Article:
Dealing with teenage workers

Joseph “Smokey” Simmons doesn’t have a lot of love for today’s teenage restaurant workers. “These kids expect to go to school for two years and come out as a chef,” says Simmons, owner of Our Daily Bread Chef Services, a catering outfit in Cincinnati, Ohio. “You have to negotiate [with] and placate them. Even if you try to cow-tow to them, give them the things they seem to say they want, it seems they aren’t satisfied. Their focus is limited. They’re so flighty.”

And that’s just the ones who show up for work.

No generation of teens has escaped criticism from the nation’s employers. But even those who study teenagers for a living say that this current crop is in a class all to itself.

“Everyone is having a hard time with teenage employees because the work ethic has radically shifted,” says Eric Chester, president and founder of Generation Why in Lakewood, Colorado, and author of “Getting Them to Give a Damn,” a book about managing 16- to 24-year-olds in the workplace. He says that’s mostly because parents don’t teach them how to work.

“This generation [is] so entitled, and everyone is expected to treat them like gold from day one,” Chester adds. “If an employer tells you they are not having problems with teenagers they are lying.”

There are roughly 70 million members of Generation Y, kids born after 1980. They have been branded—fairly or not—as far more spoiled and in need of hand holding compared with the generation immediately preceding it, Gen X.

“Generation X was the most abandoned generation,” says Carolyn Martin, Ph.D., a principal at Rainmaker Thinking, a research and management-training company in New Haven, Connecticut. “Generation Y is the most supervised.”

Because of that upbringing, young adults are blessed with a highly developed sense of privilege. “They have
high expectations of managers,”

Martin says. “And they demand respect.” They also “have a take-it-or-leave-it attitude,” says Brian Beers, a divisional vice president at Buca Inc., a Minneapolis-based company with 97 restaurants. “They take [jobs] because they need money for some­thing to buy. They are not so big picture focused. It does seem
to be a challenge because they seem less motivated [than previous generations].”

No matter. Restaurants can’t exactly get by without them. According to the National Restaurant Association, the number of 16- to 24-year-olds in the labor force increased 4 percent from 1992 to 2002 and is expected to grow 9 percent between 2002 and 2012. But Generation Y is entering the workforce later than previous generations. “It has to do with their culture,” explains David Scarborough, chief scientist at Unicru, a hiring management firm in Beaverton, Oregon. “Hard manual labor is not valued.”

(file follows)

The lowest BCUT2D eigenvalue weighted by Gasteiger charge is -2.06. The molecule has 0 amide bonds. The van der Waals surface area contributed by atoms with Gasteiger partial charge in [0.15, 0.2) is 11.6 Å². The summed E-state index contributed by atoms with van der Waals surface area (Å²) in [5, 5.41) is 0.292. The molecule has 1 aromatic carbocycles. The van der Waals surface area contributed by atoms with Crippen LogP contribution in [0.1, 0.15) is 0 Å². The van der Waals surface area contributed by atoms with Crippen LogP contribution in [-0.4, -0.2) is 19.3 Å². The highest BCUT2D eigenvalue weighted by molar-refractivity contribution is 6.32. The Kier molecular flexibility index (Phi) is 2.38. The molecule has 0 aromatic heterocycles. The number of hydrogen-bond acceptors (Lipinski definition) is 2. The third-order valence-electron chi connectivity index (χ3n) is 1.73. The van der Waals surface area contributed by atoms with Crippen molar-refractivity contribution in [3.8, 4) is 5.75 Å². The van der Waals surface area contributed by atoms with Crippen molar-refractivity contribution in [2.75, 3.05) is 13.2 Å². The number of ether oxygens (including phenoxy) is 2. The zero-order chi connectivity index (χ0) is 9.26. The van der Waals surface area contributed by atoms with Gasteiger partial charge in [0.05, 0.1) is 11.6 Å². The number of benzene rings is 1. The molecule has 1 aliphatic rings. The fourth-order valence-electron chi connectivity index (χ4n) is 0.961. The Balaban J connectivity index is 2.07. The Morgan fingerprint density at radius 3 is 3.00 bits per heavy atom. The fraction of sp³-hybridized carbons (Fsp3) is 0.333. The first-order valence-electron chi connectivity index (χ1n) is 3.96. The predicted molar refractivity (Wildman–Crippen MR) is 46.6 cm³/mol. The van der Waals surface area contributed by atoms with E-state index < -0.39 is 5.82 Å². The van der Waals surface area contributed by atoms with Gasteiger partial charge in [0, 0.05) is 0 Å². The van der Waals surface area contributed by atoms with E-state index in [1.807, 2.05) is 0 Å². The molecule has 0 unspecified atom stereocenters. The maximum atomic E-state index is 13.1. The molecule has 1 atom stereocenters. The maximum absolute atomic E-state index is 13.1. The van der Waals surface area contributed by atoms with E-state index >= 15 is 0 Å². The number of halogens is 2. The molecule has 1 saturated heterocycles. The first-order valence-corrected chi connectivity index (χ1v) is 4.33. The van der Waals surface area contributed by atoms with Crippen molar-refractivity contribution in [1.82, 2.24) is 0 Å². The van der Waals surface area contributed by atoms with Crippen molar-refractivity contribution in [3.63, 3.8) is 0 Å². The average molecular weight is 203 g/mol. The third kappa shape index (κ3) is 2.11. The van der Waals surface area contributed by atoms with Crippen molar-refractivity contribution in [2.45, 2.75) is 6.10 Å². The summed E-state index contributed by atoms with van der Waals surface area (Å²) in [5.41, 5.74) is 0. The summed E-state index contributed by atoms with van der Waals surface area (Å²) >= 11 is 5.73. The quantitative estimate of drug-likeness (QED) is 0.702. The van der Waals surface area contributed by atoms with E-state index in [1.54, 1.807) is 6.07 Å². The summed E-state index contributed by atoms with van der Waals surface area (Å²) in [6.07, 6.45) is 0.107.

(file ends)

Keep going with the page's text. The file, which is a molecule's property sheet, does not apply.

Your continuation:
So how do you whip these young people into shape? It’s not so easy. In a lot of ways, employers must adjust their ways to accommodate this generation’s expectations. Chester says that face time is profoundly important to today’s teens. “Make them feel like they are not just a cog in the wheel,” he advises.

That doesn’t mean managers have to be pals with teen workers. Rather, Chester suggests informing teens about the brand of the restaurant, the founder and how they can fit into the environment. Another suggestion: feed them, family style, before the place opens to help them fit in. “[Generation Y] is phenomenally loyal to those individuals that show loyalty to them,” Chester says.

Some operators have found success playing to teens’ short attention span, giving them several small tasks. Amie Hansen, new restaurant openings manager for Minnetonka, Minnesota-based Famous Dave’s, which operates 126 restaurants in 31 states, says that teens need very clear-cut direction and “a lot of activity.” She suggests that teens respond when you give them new responsibilities. In some of her restaurants, an employee that holds a front door position—usually a teen—can also manage cleaning lists or prepare managers for the next day’s shifts.

Scarborough says you can’t assume teens have been socialized in the workplace. They need more training. He recommends using a buddy system, teaming teens with experienced employees.

Harry Bond, president of Monical Pizza Corp. in Bradley, Illinois, with 58 restaurants, says the main difference he’s noticed working with Generation Y is that they lack experience that previous generations would have the first day on the job. Today you have to teach kids how to mop a floor, he says, including instructions on not mixing ammonia and bleach. Some of his stores have had to start contests to get teenagers to remember to deliver checks when customers are done eating.

Talk about starting from square one.

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